But the third ground given for the declaration of mistrial, that it was unfair for the defendant to face being convicted on "perjurious" testimony, is the most justifiable. He could be so convicted even if evidence of the recantation were admitted, if the jury believed the evidence as to the witness's retraction. Both kinds of evidence would plainly have been admissible to impeach (or rehabilitate) the witness's prior testimony. Judge Clarie did not give any credence to the witness; in granting the mistrial he said to the jury that "(t)he factual issues . . . have been indelibly stained with the perjury of Daniel Harris . . . ." The probability/possibility that the original testimony was perjured thus has some weight as a ground for a mistrial in light of the evidence that the recantation was retracted, evidence which the jury might have believed.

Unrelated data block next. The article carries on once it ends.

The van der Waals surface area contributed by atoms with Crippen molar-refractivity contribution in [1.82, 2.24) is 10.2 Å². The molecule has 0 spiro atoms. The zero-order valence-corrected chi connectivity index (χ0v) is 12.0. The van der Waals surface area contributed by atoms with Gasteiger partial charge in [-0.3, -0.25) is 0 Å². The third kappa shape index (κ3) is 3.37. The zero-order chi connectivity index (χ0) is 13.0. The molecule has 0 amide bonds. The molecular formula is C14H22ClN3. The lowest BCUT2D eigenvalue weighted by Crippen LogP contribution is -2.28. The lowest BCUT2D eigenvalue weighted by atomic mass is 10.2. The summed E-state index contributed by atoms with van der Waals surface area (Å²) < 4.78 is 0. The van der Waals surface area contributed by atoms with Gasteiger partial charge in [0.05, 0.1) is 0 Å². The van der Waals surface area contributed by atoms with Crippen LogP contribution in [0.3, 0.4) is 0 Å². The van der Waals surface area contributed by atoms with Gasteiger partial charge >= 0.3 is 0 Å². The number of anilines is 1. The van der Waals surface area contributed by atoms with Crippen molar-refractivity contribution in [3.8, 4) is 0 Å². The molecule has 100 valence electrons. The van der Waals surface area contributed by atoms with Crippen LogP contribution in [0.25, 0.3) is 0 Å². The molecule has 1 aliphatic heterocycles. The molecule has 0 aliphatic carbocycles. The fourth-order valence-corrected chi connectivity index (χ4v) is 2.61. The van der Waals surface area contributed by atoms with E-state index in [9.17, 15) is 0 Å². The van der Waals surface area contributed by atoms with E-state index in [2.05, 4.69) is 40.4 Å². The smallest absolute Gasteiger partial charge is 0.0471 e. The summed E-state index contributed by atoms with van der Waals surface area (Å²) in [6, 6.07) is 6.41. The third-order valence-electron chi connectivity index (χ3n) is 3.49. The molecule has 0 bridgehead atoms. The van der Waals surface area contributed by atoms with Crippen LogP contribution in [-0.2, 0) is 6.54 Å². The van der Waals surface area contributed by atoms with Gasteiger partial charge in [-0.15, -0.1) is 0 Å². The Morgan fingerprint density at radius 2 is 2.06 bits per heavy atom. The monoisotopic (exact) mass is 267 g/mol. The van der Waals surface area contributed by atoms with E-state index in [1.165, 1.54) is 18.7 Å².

But when we evaluate the judge's exercise of discretion, Arizona requires us to view the judge's three grounds in combination to give them the "special respect" to which they are entitled. The probable perjury may have exacerbated the possible prejudice and confusion arising from the narcotics testimony. Although the recantation would have cast doubt upon the defendant's involvement with narcotics and thus would have Attenuated any prejudice the prior testimony could have caused, the recantation, when coupled with evidence of a retraction, would have drawn even greater attention to the initial testimony. Moreover, if the jury disbelieved the recantation it might have conjectured that improper pressure caused it with clear prejudice to the defendant. Although the ...